According to Toronto Police hate crimes unit, the Jewish community is the most victimized group. Whether it’s local incidents that seem to be on the rise, including harassment, antisemitic graffiti and broken synagogue windows, or high-profile international incidents, like the 2018 Pittsburgh synagogue shooting or the Poway synagogue shooting in California in April, people are on edge.

“It causes people to be very afraid,” explains Rabbi Mendel Zaltzman, CEO of the JRCC. “People get home after service on Saturday and hear news that people were killed during prayer in a synagogue, the first thing they do is ask, ‘What are we doing to make sure it doesn’t happen to us?’” In response, the Canadian government created the Communities at Risk: Security Infrastructure Program (known as SIP), to help non-profit organizations that are at risk of being victimized by hate-motivated crime. Specifically, the fund helps with the costs of security infrastructure improvements for places of worship, educational institutions, and community centers.

After a similar grant was received to upgrade the security at the JRCC East Thornhill branch in 2017, a new $30,000 grant this year through the Security Infrastructure Program (SIP) will be used to install security cameras, security film on the windows, an alarm system and a door intercom system at the JRCC @ Rockford synagogue.

“The most important thing is to take action,” says Rabbi Zaltzman. “Being afraid, upset or angry, while understandable, doesn’t achieve anything. The call to action is, ‘What are we going to do to protect ourselves?’”

Additional articles and updates on the security project will be posted to


Several JRCC Branches host community barbecues during the summer, providing a casual setting for community residents to meet, connect, interact and enjoy an informal family experience. These types of events are a great way to get to know one another, and a great opportunity and the perfect environment in which to feel a sense of community. The barbecues featured music, activities for kids, and, of course, cold beer and great marinated food on the grill. In addition, a contingent of JRCC rabbis and community members took a road trip using the JRCC on Wheels mobile community centre to visit Jewish Russian communities in Simcoe County, about one hour drive north of Toronto. 150 people of all ages joined the three BBQ’s and get-togethers that took place in the cities of Barrie, Innisfil and Bradford, as well as plans to visit additional communities later in the summer, including Georgina, East Gwillimbury, Brampton, and Aurora. For next summer, the JRCC is working on plans to recruit rabbinical student volunteers to man the JRCC on Wheels full-time over the summer, to visit various communities and coordinate events.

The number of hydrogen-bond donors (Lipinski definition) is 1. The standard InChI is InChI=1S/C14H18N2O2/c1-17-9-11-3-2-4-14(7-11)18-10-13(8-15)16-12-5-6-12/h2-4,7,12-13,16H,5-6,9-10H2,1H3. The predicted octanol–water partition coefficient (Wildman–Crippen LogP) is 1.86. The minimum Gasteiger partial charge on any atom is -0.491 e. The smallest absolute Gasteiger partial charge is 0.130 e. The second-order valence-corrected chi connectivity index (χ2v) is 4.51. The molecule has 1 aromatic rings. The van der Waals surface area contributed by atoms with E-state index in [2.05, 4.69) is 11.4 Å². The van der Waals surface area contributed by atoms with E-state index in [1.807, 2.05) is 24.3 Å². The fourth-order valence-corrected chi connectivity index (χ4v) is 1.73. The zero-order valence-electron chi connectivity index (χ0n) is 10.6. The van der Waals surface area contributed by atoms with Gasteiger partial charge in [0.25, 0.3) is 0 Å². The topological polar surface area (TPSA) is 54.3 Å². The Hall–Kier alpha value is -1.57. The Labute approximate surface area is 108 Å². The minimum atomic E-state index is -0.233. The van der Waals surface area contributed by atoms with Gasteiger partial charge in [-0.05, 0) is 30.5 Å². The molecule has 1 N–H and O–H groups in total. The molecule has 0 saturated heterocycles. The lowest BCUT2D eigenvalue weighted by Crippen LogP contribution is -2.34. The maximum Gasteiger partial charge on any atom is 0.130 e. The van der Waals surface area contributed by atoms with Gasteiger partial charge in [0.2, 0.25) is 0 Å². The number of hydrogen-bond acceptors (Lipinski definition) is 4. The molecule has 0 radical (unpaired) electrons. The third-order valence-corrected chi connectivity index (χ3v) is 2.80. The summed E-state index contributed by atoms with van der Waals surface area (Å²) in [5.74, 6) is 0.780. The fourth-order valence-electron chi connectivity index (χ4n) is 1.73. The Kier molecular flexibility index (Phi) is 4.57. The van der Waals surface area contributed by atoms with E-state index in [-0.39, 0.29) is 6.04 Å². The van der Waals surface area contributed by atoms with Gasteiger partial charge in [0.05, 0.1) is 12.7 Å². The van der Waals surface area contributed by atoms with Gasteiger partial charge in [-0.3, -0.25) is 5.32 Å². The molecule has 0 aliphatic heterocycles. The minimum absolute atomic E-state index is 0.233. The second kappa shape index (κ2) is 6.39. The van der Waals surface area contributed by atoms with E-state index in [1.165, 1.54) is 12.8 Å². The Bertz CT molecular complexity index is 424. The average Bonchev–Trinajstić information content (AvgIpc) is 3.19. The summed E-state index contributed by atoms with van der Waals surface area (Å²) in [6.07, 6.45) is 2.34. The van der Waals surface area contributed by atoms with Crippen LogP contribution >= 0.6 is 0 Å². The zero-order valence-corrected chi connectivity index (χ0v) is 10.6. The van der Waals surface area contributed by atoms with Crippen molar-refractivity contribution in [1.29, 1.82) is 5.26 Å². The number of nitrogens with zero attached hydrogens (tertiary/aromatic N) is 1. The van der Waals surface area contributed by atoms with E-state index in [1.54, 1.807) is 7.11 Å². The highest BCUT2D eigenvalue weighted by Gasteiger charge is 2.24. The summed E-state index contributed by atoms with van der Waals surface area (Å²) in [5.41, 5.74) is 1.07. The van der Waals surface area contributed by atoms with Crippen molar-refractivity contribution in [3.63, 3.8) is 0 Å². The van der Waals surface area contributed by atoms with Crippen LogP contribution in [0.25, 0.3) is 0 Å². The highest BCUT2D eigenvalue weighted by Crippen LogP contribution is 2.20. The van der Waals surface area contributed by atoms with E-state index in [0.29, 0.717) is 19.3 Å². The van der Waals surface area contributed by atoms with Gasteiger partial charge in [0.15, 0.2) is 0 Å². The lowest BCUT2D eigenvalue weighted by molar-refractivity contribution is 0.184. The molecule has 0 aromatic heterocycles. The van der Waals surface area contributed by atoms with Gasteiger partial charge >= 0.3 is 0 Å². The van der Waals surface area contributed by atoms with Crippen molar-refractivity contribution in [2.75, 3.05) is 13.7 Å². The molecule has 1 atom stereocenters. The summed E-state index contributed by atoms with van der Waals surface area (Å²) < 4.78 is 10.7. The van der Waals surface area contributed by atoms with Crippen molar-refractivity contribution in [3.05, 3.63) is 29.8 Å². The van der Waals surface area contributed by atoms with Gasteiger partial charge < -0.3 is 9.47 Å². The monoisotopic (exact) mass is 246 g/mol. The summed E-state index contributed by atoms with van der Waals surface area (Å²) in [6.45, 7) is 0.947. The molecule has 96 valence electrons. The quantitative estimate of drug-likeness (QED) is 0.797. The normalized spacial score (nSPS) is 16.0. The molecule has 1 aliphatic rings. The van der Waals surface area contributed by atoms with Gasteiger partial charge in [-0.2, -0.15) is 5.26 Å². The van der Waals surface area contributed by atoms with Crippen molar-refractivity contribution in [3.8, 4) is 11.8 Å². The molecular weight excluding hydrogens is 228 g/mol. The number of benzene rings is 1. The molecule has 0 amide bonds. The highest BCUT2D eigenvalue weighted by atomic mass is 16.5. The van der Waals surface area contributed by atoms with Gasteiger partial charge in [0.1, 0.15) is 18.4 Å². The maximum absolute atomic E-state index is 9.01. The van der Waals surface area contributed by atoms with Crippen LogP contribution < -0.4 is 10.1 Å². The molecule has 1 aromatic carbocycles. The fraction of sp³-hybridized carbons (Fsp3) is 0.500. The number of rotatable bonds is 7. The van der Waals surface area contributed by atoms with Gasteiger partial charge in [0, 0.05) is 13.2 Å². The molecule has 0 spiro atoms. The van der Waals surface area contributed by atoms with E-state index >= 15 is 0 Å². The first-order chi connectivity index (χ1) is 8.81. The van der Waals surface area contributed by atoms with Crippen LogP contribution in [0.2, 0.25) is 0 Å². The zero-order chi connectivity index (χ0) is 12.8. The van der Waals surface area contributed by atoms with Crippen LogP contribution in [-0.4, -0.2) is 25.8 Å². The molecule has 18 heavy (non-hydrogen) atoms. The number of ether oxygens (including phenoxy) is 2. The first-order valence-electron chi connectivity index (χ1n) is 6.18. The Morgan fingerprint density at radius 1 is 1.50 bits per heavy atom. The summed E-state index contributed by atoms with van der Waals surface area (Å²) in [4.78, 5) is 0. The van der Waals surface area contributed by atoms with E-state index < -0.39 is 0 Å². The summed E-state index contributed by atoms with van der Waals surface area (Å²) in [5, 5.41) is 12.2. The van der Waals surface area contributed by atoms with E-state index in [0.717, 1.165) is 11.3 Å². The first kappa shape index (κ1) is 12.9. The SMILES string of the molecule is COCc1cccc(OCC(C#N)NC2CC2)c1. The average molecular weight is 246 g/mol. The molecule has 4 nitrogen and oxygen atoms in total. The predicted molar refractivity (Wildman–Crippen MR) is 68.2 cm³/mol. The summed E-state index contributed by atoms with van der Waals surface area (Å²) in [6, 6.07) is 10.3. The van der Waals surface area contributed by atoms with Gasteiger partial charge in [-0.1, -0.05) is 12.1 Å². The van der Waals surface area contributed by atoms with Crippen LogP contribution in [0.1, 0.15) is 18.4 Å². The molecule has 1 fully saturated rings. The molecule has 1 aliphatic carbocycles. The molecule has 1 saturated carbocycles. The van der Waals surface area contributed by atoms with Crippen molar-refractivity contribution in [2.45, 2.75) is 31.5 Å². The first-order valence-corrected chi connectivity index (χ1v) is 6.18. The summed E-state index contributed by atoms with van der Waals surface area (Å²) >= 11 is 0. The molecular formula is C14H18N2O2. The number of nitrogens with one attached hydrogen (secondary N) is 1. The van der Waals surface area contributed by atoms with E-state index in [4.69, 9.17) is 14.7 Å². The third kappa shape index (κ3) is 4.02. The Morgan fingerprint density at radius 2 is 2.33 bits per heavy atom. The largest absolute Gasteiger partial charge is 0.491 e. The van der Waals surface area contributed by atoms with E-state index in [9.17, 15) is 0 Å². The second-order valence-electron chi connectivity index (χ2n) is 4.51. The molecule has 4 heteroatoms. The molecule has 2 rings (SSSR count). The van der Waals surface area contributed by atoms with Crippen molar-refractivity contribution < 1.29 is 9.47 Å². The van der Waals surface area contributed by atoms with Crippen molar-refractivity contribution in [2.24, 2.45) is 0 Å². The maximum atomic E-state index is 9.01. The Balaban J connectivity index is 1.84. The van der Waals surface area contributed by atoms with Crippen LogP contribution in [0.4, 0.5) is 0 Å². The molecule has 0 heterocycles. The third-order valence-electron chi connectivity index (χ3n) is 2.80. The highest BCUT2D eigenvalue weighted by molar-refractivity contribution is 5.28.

The 20th of Av (August 20, 2018) marked the yahrtzeit of the Rebbe’s father, Rabbi Levi Yitzchok Schneerson, a kabbalist and activist who devoted his life, and ultimately gave up his life, to preserving Judaism in the FSU. Rabbi Levi Yitzchak was Chief Rabbi of Yekaterinoslav (currently Dnepropetrovsk), and was arrested and exiled to Kazakhstan by the Stalinist regime as a result of his work to preserve Jewish life in the Soviet Union. The day was celebrated with a farbrengen, a Chassidic gathering for a special occasion, at the JRCC West Thornhill. The gathering was sponsored in honor of the birthday of Rabbi Levi Jacobson, director of the JRCC West Thornhill, making it even more auspicious since Rabbi Jacobson is named after the Rebbe’s father and his birthday falls on the 20th of Av. 


The JRCC’s online High Holiday Auction site is a convenient, online reservation system where you can bid on a Rosh Hashana or Yom Kippur aliyahs and other honors for yourself, or as a gift for someone else. The new system, which launched last year, enables services to be more organized and flow more smoothly, saving precious time during the holy days of Rosh Hashana and Yom Kippur. Place your bid at (And if you haven’t yet reserved your seats you can do so at